umu.sePublications
Change search
CiteExportLink to record
Permanent link

Direct link
Cite
Citation style
  • apa
  • ieee
  • modern-language-association-8th-edition
  • vancouver
  • Other style
More styles
Language
  • de-DE
  • en-GB
  • en-US
  • fi-FI
  • nn-NO
  • nn-NB
  • sv-SE
  • Other locale
More languages
Output format
  • html
  • text
  • asciidoc
  • rtf
Three dimensional kinematic analyses of finger movement control and association to brain activity responses: A pilot study on healthy individuals
Umeå University, Faculty of Medicine, Department of Radiation Sciences. Umeå University, Faculty of Social Sciences, Centre for Demographic and Ageing Research (CEDAR).
Umeå University, Faculty of Medicine, Department of Community Medicine and Rehabilitation, Physiotherapy. Umeå University, Faculty of Social Sciences, Centre for Demographic and Ageing Research (CEDAR).
Umeå University, Faculty of Medicine, Department of Community Medicine and Rehabilitation, Physiotherapy. Umeå University, Faculty of Social Sciences, Centre for Demographic and Ageing Research (CEDAR).
Umeå University, Faculty of Social Sciences, Department of Psychology. Umeå University, Faculty of Social Sciences, Centre for Demographic and Ageing Research (CEDAR).
Show others and affiliations
2017 (English)In: Gait & Posture, ISSN 0966-6362, E-ISSN 1879-2219, Vol. 57, 355- p.Article in journal, Meeting abstract (Refereed) Published
Abstract [en]

Introduction: An increased knowledge of how the brain control finger movements give us keys to understand the recovery of motor function after a brain injury. This knowledge is crucial for the development of reliable and valid assessment methods in the clinical evaluation of hand function.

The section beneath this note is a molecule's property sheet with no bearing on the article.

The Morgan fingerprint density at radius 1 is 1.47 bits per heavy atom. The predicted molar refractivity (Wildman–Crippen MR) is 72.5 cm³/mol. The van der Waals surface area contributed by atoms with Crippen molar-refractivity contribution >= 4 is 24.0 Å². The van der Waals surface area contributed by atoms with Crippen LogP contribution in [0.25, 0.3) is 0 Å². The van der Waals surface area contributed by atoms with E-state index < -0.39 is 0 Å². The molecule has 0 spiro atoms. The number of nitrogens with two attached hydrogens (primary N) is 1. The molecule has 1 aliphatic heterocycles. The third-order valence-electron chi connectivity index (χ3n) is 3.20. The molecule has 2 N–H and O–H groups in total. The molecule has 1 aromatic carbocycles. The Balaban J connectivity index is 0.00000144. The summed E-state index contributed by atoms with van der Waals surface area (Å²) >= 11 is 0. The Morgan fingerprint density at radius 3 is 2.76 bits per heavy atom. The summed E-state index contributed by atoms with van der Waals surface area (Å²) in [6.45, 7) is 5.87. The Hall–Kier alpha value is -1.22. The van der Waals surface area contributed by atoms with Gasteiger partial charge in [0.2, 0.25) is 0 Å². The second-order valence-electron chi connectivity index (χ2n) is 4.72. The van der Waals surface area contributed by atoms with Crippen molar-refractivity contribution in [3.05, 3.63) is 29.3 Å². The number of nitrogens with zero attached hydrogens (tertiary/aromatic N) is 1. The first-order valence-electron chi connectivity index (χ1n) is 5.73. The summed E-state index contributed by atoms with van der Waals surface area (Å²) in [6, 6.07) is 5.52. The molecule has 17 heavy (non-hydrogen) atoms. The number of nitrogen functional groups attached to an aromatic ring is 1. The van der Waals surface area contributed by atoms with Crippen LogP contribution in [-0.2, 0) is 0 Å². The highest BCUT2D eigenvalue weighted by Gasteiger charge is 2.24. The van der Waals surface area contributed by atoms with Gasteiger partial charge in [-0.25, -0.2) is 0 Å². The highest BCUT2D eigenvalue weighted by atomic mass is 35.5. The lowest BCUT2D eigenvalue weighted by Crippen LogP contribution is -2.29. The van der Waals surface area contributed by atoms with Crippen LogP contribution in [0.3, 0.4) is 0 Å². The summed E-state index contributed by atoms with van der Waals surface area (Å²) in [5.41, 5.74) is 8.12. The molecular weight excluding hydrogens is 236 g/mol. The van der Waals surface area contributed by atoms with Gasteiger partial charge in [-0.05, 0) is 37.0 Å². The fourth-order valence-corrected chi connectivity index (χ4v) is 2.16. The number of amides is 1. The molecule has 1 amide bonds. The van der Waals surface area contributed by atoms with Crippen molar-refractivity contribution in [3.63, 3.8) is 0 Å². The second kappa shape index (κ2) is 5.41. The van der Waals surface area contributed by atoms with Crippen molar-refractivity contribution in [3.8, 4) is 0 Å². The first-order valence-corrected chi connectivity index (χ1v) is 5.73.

Research question: How are individual finger movements represented in the brain? Investigating the associations between kinematics and brain activity responses in healthy individuals.

Methods: Keeping the others still. Finger movements were performed lying in the MR scanner in order to register brain activity response during the task. Optoelectronic cameras simultaneously monitored the positions of reflective markers affixed to each finger. The marker position data were used to calculate each finger's movement frequency (MF),  movement independence (“Individuation Index”, II), stationary ability (Stationarity Index, SI)[1][1]. fMRI data was analyzed by contrasting the finger movements against its active rest.

Results: Preliminary analyses showed that (1) the finger movements primarily activate sensorimotor areas in the contralateral hemisphere (Fig. 1A), (2) that use of kinematic parameters in the fMRI analyses improved spatial specificity and (3) II engage a number of cortical areas, while MF engage fewer areas (Fig. 1B–D). Further analyses will further explore activations maps for each individual finger.

Discussion: The inclusion of movement parameters in the fMRI analyses improves the specificity in the derived activation map, increasing the interpretability of the neural correlates of movement control. This advancement carries the promise for the development of better assessment methods of the recovery of function post-stroke with usability in rehabilitation practices.

Place, publisher, year, edition, pages
2017. Vol. 57, 355- p.
National Category
Physiotherapy Radiology, Nuclear Medicine and Medical Imaging Psychology
Research subject
physiotherapy; Radiology; Psychology
Identifiers
URN: urn:nbn:se:umu:diva-139887DOI: 10.1016/j.gaitpost.2017.06.464OAI: oai:DiVA.org:umu-139887DiVA: diva2:1144237
Note

Supplement 1, Meeting abstract P110

Available from: 2017-09-25 Created: 2017-09-25 Last updated: 2017-10-17Bibliographically approved

Open Access in DiVA

No full text

Other links

Publisher's full text

Search in DiVA

By author/editor
Grip, HelenaSelling, JonasRönnqvist, LouiseBoraxbekk, Carl-JohanHäger, Charlotte
By organisation
Department of Radiation SciencesCentre for Demographic and Ageing Research (CEDAR)PhysiotherapyDepartment of PsychologyUmeå Centre for Functional Brain Imaging (UFBI)
In the same journal
Gait & Posture
PhysiotherapyRadiology, Nuclear Medicine and Medical ImagingPsychology

Search outside of DiVA

GoogleGoogle Scholar

Altmetric score

Total: 41 hits
CiteExportLink to record
Permanent link

Direct link
Cite
Citation style
  • apa
  • ieee
  • modern-language-association-8th-edition
  • vancouver
  • Other style
More styles
Language
  • de-DE
  • en-GB
  • en-US
  • fi-FI
  • nn-NO
  • nn-NB
  • sv-SE
  • Other locale
More languages
Output format
  • html
  • text
  • asciidoc
  • rtf